Ex-Tarrant commissioner recalled as fun-loving family man

Posted Friday, Sep. 06, 2013  comments  Print Reprints
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Service 2 p.m. Monday at Thompson’s Harveson and Cole Funeral Home, 702 Eighth Ave., Fort Worth

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Friends and family remember R.T. “Dick” Andersen as a “fun-loving” county commissioner who played a key role in the 1980s restoration of the historic Tarrant County Courthouse.

Mike Moncrief, a former Tarrant County judge who worked with Mr. Andersen, said he had a “deep and abiding love for the community which he served” from 1968 through 1988 as Precinct 1 commissioner.

Mr. Andersen died Thursday at his Fort Worth home. He was 85.

Restoring the 1895 courthouse became a political hot button when the cost snowballed, Moncrief said.

“When we started the project, what began as a $6 million bond issue doubled in cost when we got inside those 7-foot granite walls. It became a bone of contention for some, but Dick and the Commissioners Court felt it was a worthy effort and we pursued it.

“I really appreciated Dick’s support and encouragement during a very difficult undertaking that I think everyone agrees has certainly become a point of pride for our community,” said Moncrief, who was county judge from 1975 through 1986.

Mr. Andersen’s wife of 62 years, Ava, said he enjoyed his work.

“He loved people. He loved being a commissioner,” Ava Andersen said. “He knew everybody, from the courthouse down to the precinct garage.”

Mr. Andersen was born Aug. 29, 1928, in Chicago. A Marine veteran, he moved to Fort Worth in 1940 and graduated from TCU in 1951, Ava Andersen said.

He was a regional sales manager for Kimberly-Clark in Houston for several years before returning to Fort Worth, where he worked as a contractor and developer before becoming a commissioner, Ava Andersen said.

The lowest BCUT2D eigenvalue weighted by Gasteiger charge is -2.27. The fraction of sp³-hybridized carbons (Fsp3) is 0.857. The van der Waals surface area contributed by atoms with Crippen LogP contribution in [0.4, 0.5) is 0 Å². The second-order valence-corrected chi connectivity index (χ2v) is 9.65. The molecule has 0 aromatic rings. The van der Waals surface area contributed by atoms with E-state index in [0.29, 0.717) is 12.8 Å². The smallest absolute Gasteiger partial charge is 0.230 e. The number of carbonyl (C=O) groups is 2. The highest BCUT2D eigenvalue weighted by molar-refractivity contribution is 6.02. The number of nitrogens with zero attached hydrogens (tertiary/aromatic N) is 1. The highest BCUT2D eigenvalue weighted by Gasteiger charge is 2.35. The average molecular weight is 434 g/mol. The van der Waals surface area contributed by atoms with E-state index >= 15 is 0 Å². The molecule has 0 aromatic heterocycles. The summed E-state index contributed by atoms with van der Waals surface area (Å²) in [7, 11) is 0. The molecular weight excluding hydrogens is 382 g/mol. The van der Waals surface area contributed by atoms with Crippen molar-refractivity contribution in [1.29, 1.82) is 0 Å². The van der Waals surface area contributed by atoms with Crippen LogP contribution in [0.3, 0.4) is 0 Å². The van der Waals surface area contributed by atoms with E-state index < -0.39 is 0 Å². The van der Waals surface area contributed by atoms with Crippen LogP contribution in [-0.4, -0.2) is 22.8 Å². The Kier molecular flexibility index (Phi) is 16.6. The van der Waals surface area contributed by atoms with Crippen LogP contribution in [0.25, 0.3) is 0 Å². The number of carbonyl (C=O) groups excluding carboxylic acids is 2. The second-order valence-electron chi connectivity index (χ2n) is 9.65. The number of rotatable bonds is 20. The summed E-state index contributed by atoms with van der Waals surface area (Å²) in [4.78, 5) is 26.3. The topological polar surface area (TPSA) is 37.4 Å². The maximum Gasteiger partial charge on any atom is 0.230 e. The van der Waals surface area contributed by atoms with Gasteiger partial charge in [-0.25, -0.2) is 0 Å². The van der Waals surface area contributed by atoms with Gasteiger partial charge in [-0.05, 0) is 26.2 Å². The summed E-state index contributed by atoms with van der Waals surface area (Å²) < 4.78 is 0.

Mr. Andersen was an active outdoorsman who was also proud of his Nordic heritage.

“Dick prided himself on being a Norseman. He actually had a Viking helmet that included the horns,” Moncrief recalled with a laugh. “Every year around Christmastime, he would come to an informal meeting of the commissioners before we went into session, and on a few occasions he brought this god-awful concoction that he called the ‘Viking elixir of the gods.’ It was the worst thing I ever put into my mouth.”

Other colleagues also recalled Mr. Andersen as a good-humored man with an infectious laugh.

“Dick was always a very happy fellow. He enjoyed life. He was a good friend,” said Commissioner J.D. Johnson, who was mentored by Mr. Andersen when he was elected to the Commissioners Court in 1987.

Tarrant County District Clerk Tom Wilder said Mr. Andersen was “quite a character.”

“He was definitely old-school,” Wilder said. “I enjoyed being down here with him. He really seemed to have the best interests of his commissioner’s district at heart. I know he worked hard at it.”

Mr. Andersen, who unseated an incumbent when he was elected in 1968, left office when he was defeated by Dionne Bagsby in 1988.

“Dick was an avid fisherman and hunter. When he left office, he did a lot of fishing and hunting in Mexico and Alaska. He and Ava also had a lake house at Lake Granbury. He lived and breathed that place. He loved it,” Johnson said.

Other survivors include son Ky Andersen of Fort Worth.

Steve Campbell, 817-390-7981 Twitter: @stevecamp

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